6. #6
    What I'd do is load up one each of the Sierras at 2 grains below, 1 grain below and dead on your Hornady load. I'd fire them and check carefully for pressure signs. If I got no pressure signs then I'd load up 3 or 5 of the Sierras with your pet Hornady load and shoot them for a group. If the group was good then you've worked up the load in less than 10 rounds.
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  7. #7
    Even if the hornady load is in the middle of the range (43.5gr where top is 46gr) could there still be pressure signs with the same weight bullet?

  8. #8
    Quote Originally Posted by big ears View Post
    Even if the hornady load is in the middle of the range (43.5gr where top is 46gr) could there still be pressure signs with the same weight bullet?
    I'd think it highly unlikely. On the other hand it only costs you a few rounds to back off a little and you've got to take responsibility for your own actions - if you believe an action is safe then take responsibility for that decision and act as you please. The good citizens of SD can't make that decision for you, nor can we be responsible for it.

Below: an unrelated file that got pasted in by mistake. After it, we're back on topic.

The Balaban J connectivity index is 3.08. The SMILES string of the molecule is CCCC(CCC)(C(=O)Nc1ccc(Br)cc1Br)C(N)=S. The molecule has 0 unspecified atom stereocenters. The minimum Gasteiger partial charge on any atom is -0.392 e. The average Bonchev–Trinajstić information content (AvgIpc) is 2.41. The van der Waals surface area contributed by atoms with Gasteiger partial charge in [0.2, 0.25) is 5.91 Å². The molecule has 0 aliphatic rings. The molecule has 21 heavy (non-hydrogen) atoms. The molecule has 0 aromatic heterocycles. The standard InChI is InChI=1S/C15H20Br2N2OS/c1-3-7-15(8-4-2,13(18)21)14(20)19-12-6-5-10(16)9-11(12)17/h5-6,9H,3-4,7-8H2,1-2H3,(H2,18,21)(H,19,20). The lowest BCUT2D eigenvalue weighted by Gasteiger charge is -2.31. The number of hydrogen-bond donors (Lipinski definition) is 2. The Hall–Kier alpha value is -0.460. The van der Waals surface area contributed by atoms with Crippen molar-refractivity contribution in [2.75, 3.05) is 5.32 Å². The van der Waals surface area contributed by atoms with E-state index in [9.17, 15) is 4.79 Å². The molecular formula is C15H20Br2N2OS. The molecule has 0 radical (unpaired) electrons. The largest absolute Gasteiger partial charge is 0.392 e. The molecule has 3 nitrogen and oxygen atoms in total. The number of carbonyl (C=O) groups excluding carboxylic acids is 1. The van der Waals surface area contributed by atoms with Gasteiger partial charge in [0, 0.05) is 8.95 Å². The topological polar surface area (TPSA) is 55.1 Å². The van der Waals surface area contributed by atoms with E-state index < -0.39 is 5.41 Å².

If it is a 150 grain bullet from a 308 then I've seen max loads, from recognized reloading books, for the powder I'm using range from 44 to 49 grains so even the experts get very different results, in fact some published loads (again in recognised reloading manuals) have their minimum above the maximum published in another recognised reloading manual. Given this degree of variation it is possible that your "middle of the road" load might be above max in another reloading manual and it is difficult for you to be sure that none of the circumstances that resulted in it being decided that was a max load don't apply in your case.